It was a sort of master-controller for all the room’s lights. The Russians told me later that they were well acquainted with this “Orbita” technology, although I can’t figure out why because I’ve never encountered it in a Russian hotel.
At this point you’re probably wondering, “Is she ever going to show us Vietnam? Who cares about the damn hotel room!” And, yes, I did take a short walk to change money and eat. But I didn’t really get into Vietnam Vietnam until two days later, after our conference.
I’m still amazed at just the logistics of the conference. It was in three languages with simultaneous translation via audiophone. A bust of Ho Chi Minh oversaw the proceedings.
The stories I heard about migration in Asia sound just like the stories I encounter every day in my immigration law practice back home in Arizona. For example, there is a high number of undocumetned workers in Malaysia. This has led to problems with profit-seeking agents (middlemen) of all stripes, including human trafficking. Additionally, there’s the prejudice and mis-perception that foreign workers are responsible for crime. Sound familiar? I also learned that there is a three-way migration in Southeast Asia: Vietnamese go to Cambodia, Cambodians go to Thailand. One speaker recalled the words of UN Secretary General Ban Ki-moon: “Refugees and migrants are not “others”; they are as diverse as the human family itself. Movements of people are a quintessentially global phenomenon that demands a global sharing of responsibility.” Can I tattoo this on my forehead and shout it from the rooftops?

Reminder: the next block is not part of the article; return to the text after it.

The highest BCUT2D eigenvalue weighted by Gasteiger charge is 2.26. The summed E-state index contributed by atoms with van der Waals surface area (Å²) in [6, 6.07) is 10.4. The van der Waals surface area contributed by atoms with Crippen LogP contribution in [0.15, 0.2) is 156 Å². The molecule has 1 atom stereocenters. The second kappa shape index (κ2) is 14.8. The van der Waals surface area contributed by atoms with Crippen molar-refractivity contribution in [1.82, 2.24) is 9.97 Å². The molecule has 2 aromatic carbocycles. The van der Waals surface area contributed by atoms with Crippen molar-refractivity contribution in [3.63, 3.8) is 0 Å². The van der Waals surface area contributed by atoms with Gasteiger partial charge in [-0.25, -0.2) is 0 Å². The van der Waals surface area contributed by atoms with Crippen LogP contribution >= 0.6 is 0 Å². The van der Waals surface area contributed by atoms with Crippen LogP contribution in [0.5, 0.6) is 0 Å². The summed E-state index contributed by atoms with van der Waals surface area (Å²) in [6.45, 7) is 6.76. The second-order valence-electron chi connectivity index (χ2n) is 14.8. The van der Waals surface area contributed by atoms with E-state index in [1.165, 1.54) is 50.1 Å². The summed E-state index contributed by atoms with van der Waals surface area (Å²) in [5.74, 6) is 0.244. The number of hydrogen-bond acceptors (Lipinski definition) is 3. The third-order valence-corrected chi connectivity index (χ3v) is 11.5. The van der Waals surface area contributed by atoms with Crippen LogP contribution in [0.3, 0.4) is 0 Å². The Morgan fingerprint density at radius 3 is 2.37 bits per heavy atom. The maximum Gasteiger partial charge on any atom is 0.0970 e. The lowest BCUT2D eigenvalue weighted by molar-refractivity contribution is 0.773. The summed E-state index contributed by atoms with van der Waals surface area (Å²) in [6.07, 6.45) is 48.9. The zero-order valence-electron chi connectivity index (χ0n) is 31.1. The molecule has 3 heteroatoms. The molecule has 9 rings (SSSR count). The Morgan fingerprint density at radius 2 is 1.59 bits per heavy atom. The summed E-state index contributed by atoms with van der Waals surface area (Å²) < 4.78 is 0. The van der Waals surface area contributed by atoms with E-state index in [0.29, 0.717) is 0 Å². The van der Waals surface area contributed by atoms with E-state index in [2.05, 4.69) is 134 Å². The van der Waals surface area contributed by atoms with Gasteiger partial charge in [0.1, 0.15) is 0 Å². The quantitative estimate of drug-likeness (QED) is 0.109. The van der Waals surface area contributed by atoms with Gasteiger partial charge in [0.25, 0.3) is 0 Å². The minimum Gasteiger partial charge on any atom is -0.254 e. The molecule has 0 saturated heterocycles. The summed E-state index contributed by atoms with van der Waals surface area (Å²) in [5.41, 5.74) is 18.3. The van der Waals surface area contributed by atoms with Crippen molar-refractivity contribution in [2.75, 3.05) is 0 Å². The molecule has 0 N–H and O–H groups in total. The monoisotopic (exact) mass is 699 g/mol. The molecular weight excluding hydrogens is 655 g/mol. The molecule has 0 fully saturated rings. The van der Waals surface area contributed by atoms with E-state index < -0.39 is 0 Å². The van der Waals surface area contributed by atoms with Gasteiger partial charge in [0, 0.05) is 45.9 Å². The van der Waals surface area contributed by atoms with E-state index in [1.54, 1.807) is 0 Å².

After a long day of conferencing, we were loaded back onto our bus to have a celebratory dinner.
The dinner was just as overwhelming to me as everything else in Hanoi thus far. There were a million of us at two long tables for an all-you-can-eat buffet. I had trouble deciding what to eat because there was so much food, but the Russians near me were over the moon for the seafood. I must admit I had some very tasty snails. I wish I’d had more time to explore the noodle soup station because it looked very intriguing. I did get some soup, but I wasn’t adept at picking my ingredients from everything on offer.
I spent most of the evening trying to understand my seat-mate, a woman from Myanmar, whose English was not what I would call comprehensible. But I did understand this: she had a great passion for ice cream, although she claims that the ice cream in Myanmar is far superior to that of Vietnam.
I walked back to the hotel with a few people from the dinner. We got a little bit lost, but eventually found the way. The heat, the crowds, the noise…it was all too much for me that day. I shut myself into my hotel room and hermitted until morning.